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12 October 2016Americas

FDA releases new rule on NDAs to reduce litigation

The US Food and Drug Administration (FDA) has released a final rule to reduce unnecessary litigation between brand owners and generic drugs producers.

In the new rule, made public on October 6, the FDA made changes to requirements surrounding Abbreviated New Drug Applications (ANDAs) and New Drug Applications (NDAs) submitted under section 505(b)(2) of the Federal Food, Drug, and Cosmetic Act (FDCA).

The change finalises a proposed rule, published on February 6, 2015, and contains a number of provisions related to the procedures and requirements for NDA owners to submit information about their patents to the FDA for inclusion in its Orange Book.

The new rule contains provisions on a process for resolving disputes between NDA owners and third parties regarding listed use codes for method-of-use patents.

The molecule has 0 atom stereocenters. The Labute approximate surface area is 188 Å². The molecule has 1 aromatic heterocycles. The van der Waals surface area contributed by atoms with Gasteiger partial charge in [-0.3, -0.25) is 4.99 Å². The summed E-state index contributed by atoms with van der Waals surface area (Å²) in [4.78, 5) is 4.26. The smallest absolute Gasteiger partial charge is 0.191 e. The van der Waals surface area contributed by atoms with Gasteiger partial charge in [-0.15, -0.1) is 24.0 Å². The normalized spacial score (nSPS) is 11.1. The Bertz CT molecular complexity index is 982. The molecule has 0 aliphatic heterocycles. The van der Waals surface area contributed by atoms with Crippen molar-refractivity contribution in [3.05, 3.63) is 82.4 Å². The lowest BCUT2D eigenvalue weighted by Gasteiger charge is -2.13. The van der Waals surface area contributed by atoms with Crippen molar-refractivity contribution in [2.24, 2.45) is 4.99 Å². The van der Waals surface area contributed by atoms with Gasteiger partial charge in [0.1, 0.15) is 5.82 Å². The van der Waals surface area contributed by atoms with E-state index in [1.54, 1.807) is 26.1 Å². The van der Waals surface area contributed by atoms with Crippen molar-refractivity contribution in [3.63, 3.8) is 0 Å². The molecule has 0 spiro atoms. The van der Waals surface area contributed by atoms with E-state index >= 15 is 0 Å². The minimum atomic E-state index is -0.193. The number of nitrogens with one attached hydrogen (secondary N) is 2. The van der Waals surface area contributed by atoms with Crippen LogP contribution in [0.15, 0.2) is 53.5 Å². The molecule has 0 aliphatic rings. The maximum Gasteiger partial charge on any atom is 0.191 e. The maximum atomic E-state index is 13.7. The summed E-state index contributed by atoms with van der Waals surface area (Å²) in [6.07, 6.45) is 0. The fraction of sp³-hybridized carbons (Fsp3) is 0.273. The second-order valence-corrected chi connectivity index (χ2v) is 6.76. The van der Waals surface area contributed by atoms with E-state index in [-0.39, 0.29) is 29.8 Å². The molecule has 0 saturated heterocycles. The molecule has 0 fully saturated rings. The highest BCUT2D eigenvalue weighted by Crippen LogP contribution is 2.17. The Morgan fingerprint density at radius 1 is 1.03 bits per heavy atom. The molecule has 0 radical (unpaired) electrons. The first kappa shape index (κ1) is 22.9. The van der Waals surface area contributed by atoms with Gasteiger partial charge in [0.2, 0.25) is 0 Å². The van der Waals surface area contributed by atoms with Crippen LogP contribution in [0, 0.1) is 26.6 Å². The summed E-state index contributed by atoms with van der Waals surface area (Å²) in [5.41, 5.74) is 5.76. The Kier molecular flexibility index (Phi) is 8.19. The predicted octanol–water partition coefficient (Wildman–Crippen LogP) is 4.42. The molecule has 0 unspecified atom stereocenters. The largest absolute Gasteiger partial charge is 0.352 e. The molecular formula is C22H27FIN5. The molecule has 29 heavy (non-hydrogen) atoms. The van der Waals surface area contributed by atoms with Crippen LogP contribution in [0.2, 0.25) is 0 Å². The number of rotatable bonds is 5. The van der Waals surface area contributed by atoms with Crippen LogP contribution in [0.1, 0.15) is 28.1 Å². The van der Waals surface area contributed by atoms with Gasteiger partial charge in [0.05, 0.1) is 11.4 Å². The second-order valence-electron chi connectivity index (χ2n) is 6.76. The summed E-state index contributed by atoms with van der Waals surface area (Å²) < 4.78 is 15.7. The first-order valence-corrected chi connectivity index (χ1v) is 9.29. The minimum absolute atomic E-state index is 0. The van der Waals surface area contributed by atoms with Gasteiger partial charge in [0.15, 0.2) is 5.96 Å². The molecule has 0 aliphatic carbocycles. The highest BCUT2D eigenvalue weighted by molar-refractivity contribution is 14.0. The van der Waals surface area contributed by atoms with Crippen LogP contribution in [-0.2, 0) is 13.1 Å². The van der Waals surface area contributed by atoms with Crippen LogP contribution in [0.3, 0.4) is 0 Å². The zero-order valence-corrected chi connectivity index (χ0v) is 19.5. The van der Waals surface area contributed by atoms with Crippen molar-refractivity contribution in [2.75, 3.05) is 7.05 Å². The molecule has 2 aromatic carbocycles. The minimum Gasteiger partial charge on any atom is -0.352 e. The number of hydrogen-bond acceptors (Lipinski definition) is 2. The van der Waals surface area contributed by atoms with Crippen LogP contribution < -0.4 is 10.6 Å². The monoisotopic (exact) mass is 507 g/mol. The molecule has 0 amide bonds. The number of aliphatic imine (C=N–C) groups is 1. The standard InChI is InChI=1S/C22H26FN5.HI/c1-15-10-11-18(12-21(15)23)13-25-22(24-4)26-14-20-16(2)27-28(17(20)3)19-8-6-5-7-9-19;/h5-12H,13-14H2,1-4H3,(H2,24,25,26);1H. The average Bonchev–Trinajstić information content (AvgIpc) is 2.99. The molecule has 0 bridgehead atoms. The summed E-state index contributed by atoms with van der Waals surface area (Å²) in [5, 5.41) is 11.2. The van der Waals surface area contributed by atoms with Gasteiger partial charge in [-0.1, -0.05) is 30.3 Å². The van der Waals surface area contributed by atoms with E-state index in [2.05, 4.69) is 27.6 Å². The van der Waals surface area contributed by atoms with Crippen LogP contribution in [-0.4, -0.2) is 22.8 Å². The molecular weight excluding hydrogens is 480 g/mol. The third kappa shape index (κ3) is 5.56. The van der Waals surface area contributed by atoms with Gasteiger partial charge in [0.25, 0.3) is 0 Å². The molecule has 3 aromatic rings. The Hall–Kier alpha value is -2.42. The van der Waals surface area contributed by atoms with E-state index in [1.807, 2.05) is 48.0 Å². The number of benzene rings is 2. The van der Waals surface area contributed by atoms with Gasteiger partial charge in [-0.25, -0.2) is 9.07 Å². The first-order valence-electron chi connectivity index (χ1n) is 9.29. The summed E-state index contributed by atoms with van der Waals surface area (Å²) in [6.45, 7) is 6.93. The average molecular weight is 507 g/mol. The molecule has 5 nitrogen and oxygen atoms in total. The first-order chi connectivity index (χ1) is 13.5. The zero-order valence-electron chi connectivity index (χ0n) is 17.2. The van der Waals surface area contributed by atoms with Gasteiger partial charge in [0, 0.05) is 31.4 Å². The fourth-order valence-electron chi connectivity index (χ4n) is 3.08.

A use code is an “NDA holder’s description of the specific approved method of use claimed by the patent”.

A 505(b)(2) NDA application contains full investigation reports of safety and effectiveness, “where at least some of the information relied upon by the applicant for approval of the NDA comes from investigations that were not conducted by or for the applicant”.

It is one of three forms of NDA.

The new FDA rule requires any parties disputing the accuracy or relevance of a use code published in the Orange Book to notify the FDA of the dispute, which will be followed by the FDA asking the NDA owner to confirm the accuracy of the use code within 30 days.

According to the FDA, the final rule has been issued to “implement title XI of the Medicare Prescription Drug, Improvement, and Modernization Act of 2003, which amended provisions of the FDCA that govern the approval of 505(b)(2) applications and ANDAs”.

The new rule, which covers provisions on the date of approval of NDAs and ANDAs, notification of commercial marketing, among other issues, will take effect on December 5.

In the official summary, the FDA said that the new rule is “intended to reduce unnecessary litigation, reduce delays in the approval of 505(b)(2) applications and ANDAs that are otherwise ready to be approved, and provide business certainty to both brand name and generic drug manufacturers”.

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